Copacabana is the main Bolivian town on the shore of the Lake Titicaca. Copacabana sits at 3,810 meters above sea level (12,500 feet), on the bay between Mount Calvario and Mount Niño Calvario. The population is approximately 6,000.
The two main civilizations in the Titicaca region, before the Inca Empire, were the Tiahuanaco and the Aymara.
The name of Copacabana is derived from the Aymara KOTAKAWANA, meaning “view of the lake.”Another interpretation says KOTAKAWANA was the god of the fertility in ancient Andean mythology, and still resides in Lake Titicaca.
The sun, the moon, and the earth were the gods these two civilizations worshipped at the time.
The Basilica “Our Lady of Copacabana” is the most important cultural site in the region, completed in 1619; it is one of the oldest churches in Bolivia. The Basilica was built above the KOTAKAWANA temple and it houses the statue of “La Virgen de la Candelaria.”
The best view of the town is from a top Cerro Calvario hill, which overlooks the entire city; from there, one can take postcard-like photographs.
Copacabana is packed with souvenir shops, hostels, and restaurants.
The Sun Island
Situated in the southern part of Lake Titicaca, Sun Island is a rocky and hilly island covered by eucalyptus trees. During the Inca Empire, it was believed that the sun god was born here, and the area is home to over 80 ruins. Among them are the noteworthy Sacred Rock, a labyrinth-like building called Chicana, as well as Kasa Pata and Pilco Kaima.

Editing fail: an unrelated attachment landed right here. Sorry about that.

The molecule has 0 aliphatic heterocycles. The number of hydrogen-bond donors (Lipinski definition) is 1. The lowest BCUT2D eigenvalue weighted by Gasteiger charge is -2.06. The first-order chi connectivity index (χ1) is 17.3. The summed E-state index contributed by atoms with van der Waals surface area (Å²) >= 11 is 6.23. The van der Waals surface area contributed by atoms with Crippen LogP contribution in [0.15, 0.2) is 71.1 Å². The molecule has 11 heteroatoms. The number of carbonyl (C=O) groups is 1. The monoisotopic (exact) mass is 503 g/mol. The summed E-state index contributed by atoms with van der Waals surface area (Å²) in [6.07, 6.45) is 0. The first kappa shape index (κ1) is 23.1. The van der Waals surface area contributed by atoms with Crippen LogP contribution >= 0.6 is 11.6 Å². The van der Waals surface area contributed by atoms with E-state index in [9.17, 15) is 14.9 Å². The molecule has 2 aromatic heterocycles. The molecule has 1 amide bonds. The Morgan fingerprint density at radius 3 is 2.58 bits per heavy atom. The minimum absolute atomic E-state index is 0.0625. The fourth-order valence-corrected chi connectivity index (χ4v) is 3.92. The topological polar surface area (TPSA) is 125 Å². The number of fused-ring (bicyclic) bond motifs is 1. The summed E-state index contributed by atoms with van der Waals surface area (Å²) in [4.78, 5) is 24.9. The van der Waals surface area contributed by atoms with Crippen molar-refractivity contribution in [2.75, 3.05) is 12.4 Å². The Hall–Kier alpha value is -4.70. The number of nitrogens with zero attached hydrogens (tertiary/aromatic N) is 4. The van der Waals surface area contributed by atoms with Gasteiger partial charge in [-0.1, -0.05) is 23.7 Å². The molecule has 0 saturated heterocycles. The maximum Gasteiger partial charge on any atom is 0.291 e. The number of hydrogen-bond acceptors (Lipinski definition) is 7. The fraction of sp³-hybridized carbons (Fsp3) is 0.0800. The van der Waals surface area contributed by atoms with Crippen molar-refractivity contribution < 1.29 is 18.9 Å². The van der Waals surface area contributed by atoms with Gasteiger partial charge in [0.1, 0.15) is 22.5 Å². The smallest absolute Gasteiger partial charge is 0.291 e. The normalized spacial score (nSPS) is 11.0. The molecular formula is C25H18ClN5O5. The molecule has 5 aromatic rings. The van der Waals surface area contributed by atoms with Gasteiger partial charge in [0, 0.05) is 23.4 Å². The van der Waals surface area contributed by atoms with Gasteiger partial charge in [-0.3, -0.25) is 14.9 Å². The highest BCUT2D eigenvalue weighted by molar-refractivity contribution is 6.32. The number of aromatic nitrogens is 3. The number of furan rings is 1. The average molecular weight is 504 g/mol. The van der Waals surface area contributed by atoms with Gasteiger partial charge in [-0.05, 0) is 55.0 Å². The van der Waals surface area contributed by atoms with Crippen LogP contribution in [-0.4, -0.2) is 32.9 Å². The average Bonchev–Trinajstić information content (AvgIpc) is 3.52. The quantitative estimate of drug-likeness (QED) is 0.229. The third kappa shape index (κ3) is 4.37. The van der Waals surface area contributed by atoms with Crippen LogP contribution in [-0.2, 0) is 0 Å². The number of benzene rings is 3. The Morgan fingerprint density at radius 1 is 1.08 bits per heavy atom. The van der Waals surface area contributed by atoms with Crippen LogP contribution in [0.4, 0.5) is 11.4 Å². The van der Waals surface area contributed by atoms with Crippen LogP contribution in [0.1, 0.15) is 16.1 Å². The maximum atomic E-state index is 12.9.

Today’s economy is driven primarily by tourism, but subsistence agriculture and fishing are still widely practiced.
The Moon Island
The Moon Island can only be reached by boat. It is one of the most sacred sites in Andean culture, a place where the Palace of the Sun’s virgins still remains.
The natural beauty of these islands—as well as the breathtaking views of the Andes of Bolivia and Peru, and the Copacabana peninsula—is impossible to describe. One has to simply experience it.